Lesson Plan : Character Traits

Teacher Name:
 Chad Cobb
Grade:
 Grade 9-10
Subject:
 Language Arts

Topic:
 The Tragedy of Julius Caesar
Content:
 The Tragedy of Julius Caesar is one of the three to four Shakespearean works students traditionally read in high school. Like most of the works of Shakespeare, this play provides an opportunity to study characters and their motives. Indeed, character analysis is an important skill for students to perfect in a high school literature course, especially if students can then write an in-depth analytical essay based on their findings. The four characters of Marcus Brutus, Marc Antony, Cassius, and Julius Caesar provide good choices for such a study. As this character examination unfolds, students should discover both honorable and dishonorable attributes of these characters which then could serve as the foundation for activities that may allow students to consider key character education issues.
Goals:
 1. To examine the attitudes, motives, and basic character of at least one of the major literary figures in the play. 2. To culminate that examination in a final significant activity. 3. To internalize those findings in a meaningful way that might impact student's own choices and understandings.
Objectives:
 The students will be able to: 1. identify the primary motivation behind these main character's actions. 2. quote lines that substantiate their analysis of that character. 3. define the idea of the tragic hero and identify which character best fits that description. 4. produce a culminating project that presents the findings of this study.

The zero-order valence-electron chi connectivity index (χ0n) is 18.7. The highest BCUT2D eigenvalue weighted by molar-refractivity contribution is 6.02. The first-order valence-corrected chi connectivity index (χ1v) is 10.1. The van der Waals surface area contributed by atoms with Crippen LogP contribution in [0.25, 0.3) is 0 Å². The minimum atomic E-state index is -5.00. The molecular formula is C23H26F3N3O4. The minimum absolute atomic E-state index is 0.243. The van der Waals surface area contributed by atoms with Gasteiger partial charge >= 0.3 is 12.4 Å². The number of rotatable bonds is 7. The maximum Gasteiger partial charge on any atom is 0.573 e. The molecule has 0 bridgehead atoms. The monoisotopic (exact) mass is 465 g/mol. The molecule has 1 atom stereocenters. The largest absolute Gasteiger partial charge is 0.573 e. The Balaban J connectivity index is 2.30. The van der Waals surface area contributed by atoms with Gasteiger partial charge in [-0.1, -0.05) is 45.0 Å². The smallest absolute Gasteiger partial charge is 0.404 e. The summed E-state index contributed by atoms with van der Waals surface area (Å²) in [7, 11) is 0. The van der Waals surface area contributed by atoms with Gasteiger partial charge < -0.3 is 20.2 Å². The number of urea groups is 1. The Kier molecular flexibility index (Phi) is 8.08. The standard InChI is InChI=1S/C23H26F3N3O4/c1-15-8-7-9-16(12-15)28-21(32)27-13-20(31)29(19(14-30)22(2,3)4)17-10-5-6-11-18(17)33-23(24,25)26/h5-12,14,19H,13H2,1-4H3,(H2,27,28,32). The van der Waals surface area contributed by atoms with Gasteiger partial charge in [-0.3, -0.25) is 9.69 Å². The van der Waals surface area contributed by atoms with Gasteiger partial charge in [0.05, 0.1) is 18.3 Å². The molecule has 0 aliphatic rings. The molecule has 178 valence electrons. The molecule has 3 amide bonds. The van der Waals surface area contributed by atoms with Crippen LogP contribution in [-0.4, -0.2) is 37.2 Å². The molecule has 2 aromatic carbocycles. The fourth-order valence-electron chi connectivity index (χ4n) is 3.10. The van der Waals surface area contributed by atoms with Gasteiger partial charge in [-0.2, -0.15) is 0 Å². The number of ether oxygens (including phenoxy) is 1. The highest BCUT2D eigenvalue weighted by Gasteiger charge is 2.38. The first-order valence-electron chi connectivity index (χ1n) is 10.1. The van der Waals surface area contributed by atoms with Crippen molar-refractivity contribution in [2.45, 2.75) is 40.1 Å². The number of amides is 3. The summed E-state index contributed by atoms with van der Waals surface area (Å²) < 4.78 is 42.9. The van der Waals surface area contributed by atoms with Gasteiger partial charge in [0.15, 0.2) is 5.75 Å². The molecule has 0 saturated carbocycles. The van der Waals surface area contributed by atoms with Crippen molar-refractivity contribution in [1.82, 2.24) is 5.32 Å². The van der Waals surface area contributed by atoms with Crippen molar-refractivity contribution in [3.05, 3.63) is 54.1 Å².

Materials:
 copy of The Tragedy of Julius Caesar.
Introduction:
 Featured Character Traits: courage, responsibility, perseverance, integrity, respect, trustworthiness, fairness and justice, self-discipline, citizenship.
Development:
 This activity requires specificity and precision. Students should be able to quote exactly and find such quotations with ease.
Practice:
 After reading a brief portion of the play (perhaps Act I), Students could choose which of the four characters they find intriguing. (All four are introduced in Act I, so some information is immediately available.) Students are asked to justify their choice.
Checking For Understanding:
 Most of the aforementioned ideas result in assessment-type activities which the students will recieve a grade. However, students are to focus mainly on the character traits that pervade the play, then I want to lead students to list the character traits evident in the play. Students should be reminded that character can be learned from immoral and unethical behavior, as well as from the moral, ethical examples. Some of the obvious traits in this play are: respect, courage, integrity, fairness and justice, self-discipline, and citizenship. A reader response writing or a journal entry may be an appropriate way for students to begin to internalize the ideas of this unit.
Closure:
 Ask students to write a journal entry about the concept.

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